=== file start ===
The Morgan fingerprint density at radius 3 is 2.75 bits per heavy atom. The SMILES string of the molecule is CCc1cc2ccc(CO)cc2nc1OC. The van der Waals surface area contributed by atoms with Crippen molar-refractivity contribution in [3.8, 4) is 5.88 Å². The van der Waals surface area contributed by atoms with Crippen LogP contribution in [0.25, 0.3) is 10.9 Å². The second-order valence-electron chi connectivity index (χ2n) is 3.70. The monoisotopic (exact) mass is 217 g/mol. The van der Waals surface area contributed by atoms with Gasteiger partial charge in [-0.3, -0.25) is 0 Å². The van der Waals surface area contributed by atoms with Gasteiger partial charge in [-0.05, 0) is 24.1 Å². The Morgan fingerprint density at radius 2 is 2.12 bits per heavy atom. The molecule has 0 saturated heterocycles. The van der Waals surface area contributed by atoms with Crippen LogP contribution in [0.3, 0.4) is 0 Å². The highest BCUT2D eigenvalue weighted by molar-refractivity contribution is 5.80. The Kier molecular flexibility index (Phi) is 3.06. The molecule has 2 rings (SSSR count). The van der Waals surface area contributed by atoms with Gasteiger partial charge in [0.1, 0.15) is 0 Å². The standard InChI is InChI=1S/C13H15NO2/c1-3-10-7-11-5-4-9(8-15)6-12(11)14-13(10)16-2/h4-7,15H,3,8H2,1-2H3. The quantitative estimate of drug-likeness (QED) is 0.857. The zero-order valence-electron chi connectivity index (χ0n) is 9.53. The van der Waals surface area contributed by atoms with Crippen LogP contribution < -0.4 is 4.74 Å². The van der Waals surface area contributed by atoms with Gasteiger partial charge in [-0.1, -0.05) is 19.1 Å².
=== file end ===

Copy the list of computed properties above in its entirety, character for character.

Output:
The Morgan fingerprint density at radius 3 is 2.75 bits per heavy atom. The SMILES string of the molecule is CCc1cc2ccc(CO)cc2nc1OC. The van der Waals surface area contributed by atoms with Crippen molar-refractivity contribution in [3.8, 4) is 5.88 Å². The van der Waals surface area contributed by atoms with Crippen LogP contribution in [0.25, 0.3) is 10.9 Å². The second-order valence-electron chi connectivity index (χ2n) is 3.70. The monoisotopic (exact) mass is 217 g/mol. The van der Waals surface area contributed by atoms with Gasteiger partial charge in [-0.3, -0.25) is 0 Å². The van der Waals surface area contributed by atoms with Gasteiger partial charge in [-0.05, 0) is 24.1 Å². The Morgan fingerprint density at radius 2 is 2.12 bits per heavy atom. The molecule has 0 saturated heterocycles. The van der Waals surface area contributed by atoms with Crippen LogP contribution in [0.3, 0.4) is 0 Å². The highest BCUT2D eigenvalue weighted by molar-refractivity contribution is 5.80. The Kier molecular flexibility index (Phi) is 3.06. The molecule has 2 rings (SSSR count). The van der Waals surface area contributed by atoms with Gasteiger partial charge in [0.1, 0.15) is 0 Å². The standard InChI is InChI=1S/C13H15NO2/c1-3-10-7-11-5-4-9(8-15)6-12(11)14-13(10)16-2/h4-7,15H,3,8H2,1-2H3. The quantitative estimate of drug-likeness (QED) is 0.857. The zero-order valence-electron chi connectivity index (χ0n) is 9.53. The van der Waals surface area contributed by atoms with Crippen LogP contribution < -0.4 is 4.74 Å². The van der Waals surface area contributed by atoms with Gasteiger partial charge in [-0.1, -0.05) is 19.1 Å².